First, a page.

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From the wing hooks to black triangles on the walls, these are some of the little-known plane features that are secretly keeping you safe...

The purpose of the hole is to allow pressure to equalise between the passenger cabin and the air gap between the panes. At high altitude the air is less pressurised and contains less oxygen; to make sure those on board don't lose consciousness, the cabin air on the inside of the plane is pressurised. This puts great pressure on the windows and the 'bleed hole' simply relieves some of this. The hole also prevents the windows from fogging up.
Ever wondered why planes still have ashtrays in the toilets even though smoking on aircraft has been banned since the '90s? This is in case someone does light up while in the lavatory and has somewhere safe to stub out their cigarette rather than tossing the burning butt in the bin where it could catch fire. The Federal Aviation Administration (FAA) rules that toilet doors must be fitted with ashtrays as a legal requirement.
All flight desks must carry an axe but have you ever wondered why? Retired airline captain Anas Maaz took to Quora and explained: "It is a fire-fighting device used to cut away cockpit panels and other aircraft areas if a fire develops inside them. The cutting allows the fire to be exposed, making it easier to aim the extinguishers to kill the fire off." Due to anti-terrorism regulations many airlines have replaced their axes with crowbars.
The handles located at either side of the emergency exit are a safety measure for cabin crew to hang on and assist passengers in an emergency evacuation. If panicked passengers rush past while trying to escape, flight attendants could be shoved down the slide. The shoulder-length handles allow them to hang on while they man the doors.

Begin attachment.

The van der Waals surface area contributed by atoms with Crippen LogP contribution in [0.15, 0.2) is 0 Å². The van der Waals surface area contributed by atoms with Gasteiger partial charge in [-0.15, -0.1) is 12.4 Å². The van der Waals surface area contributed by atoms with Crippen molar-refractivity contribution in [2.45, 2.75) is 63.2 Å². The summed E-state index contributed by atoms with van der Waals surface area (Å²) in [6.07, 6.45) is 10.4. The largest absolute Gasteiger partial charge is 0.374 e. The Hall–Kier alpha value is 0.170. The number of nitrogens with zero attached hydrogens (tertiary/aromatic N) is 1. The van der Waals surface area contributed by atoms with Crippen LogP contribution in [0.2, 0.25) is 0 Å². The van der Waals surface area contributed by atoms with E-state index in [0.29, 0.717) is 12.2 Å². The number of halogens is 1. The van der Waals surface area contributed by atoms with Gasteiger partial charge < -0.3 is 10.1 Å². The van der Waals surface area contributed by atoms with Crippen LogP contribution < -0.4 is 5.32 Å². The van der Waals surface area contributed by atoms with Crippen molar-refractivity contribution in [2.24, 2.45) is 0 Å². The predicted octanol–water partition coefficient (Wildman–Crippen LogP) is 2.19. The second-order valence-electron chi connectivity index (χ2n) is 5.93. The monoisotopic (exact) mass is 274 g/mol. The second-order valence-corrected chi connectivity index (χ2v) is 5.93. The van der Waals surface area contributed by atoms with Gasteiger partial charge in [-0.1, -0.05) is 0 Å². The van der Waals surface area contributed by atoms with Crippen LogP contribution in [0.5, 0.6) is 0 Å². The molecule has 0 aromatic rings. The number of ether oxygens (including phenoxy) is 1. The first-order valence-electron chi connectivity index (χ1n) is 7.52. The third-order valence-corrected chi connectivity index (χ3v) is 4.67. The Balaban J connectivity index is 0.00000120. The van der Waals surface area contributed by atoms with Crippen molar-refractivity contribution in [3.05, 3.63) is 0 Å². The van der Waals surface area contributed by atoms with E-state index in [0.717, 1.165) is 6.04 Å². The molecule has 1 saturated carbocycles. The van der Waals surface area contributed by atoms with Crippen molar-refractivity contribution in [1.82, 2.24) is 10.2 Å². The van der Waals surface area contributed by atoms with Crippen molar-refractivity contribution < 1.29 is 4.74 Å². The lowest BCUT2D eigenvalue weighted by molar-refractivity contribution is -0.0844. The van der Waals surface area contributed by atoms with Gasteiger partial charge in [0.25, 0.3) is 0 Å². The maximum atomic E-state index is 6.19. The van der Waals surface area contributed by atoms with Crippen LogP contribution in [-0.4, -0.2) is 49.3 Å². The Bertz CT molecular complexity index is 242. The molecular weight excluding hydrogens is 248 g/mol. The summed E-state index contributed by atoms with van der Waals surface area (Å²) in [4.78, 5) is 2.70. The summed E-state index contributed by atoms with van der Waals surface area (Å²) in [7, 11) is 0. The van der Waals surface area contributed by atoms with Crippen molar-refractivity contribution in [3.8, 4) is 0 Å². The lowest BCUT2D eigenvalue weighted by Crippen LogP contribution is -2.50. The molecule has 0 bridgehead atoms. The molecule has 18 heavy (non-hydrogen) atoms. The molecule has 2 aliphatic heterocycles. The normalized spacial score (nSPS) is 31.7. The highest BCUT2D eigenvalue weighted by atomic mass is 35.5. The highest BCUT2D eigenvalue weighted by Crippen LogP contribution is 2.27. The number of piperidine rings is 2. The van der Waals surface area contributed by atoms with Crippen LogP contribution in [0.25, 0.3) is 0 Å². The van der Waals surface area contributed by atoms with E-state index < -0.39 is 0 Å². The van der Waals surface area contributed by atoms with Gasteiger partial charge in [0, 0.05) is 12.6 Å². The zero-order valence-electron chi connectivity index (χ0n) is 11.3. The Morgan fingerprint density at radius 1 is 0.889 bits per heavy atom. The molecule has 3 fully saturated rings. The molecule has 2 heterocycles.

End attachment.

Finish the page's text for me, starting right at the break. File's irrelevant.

Those metal hooks you may have spotted sticking out of the plane wings are part of the evacuation system if aircraft is forced to land somewhere where you can't use the terminal boarding bridge. They are anchors for tying guide ropes which will help you safely off the slippery wing in an evacuation. If a life raft is deployed, the rope can be used to tether it and help passengers reach it.

The tiny black triangles on the walls of a plane indicate the position from which the wings can best be seen by staff from inside the aircraft. Writing on Quora, pilot Bruno Gilissen explains: "If there's any doubt about the position of the slats or flaps, the pilot can walk down the cabin, have a look through the window where the triangle is located, and see the numbers written on the slats/flaps."

Ever noticed a hum while waiting for the rest of the passengers to board a plane? The engines aren't powered up yet but the sound you hear is the auxiliary power unit, which provides electricity to the plane temporarily until it is ready for take-off. The small turbine powers a generator for electricity and a compressor for air pressure. The APU powers everything from the cabin lights to starting the main engine and is switched on before the first passenger boards so that everyone can sit in comfort before take-off.

Plane windows are oval in shape because dangerous levels of stress would build up on the corners of square windows. A round window drastically reduces the chances of pressure building up and the likelihood of breaking. The narrowest part of the oval is designed to ensure the curve doesn't generate unsafe stresses in the surrounding material.
As one Reddit user threeway explains, "you are able to unlock airplane lavatories from the outside. There is usually a lock mechanism concealed behind the no smoking badge on the door. Just lift the flap up and slide the bolt to unlock." This is used by flight attendants only if a child gets trapped or a passenger falls unconscious so don't be tempted to use this feature if you’re stuck waiting in line.
Many airlines now equip their aircraft with defibrillators in case of a medical emergency. Qantas was the first carrier to introduce the defibrillators and all American airlines are required to carry them, while British Airways, Emirates, easyJet, Lufthansa and Virgin Atlantic also have them on board. After a British passenger suffered a cardiac arrest and died on a Ryanair flight in 2015, the low-cost airline announced that all of its aircraft would be equipped with the devices.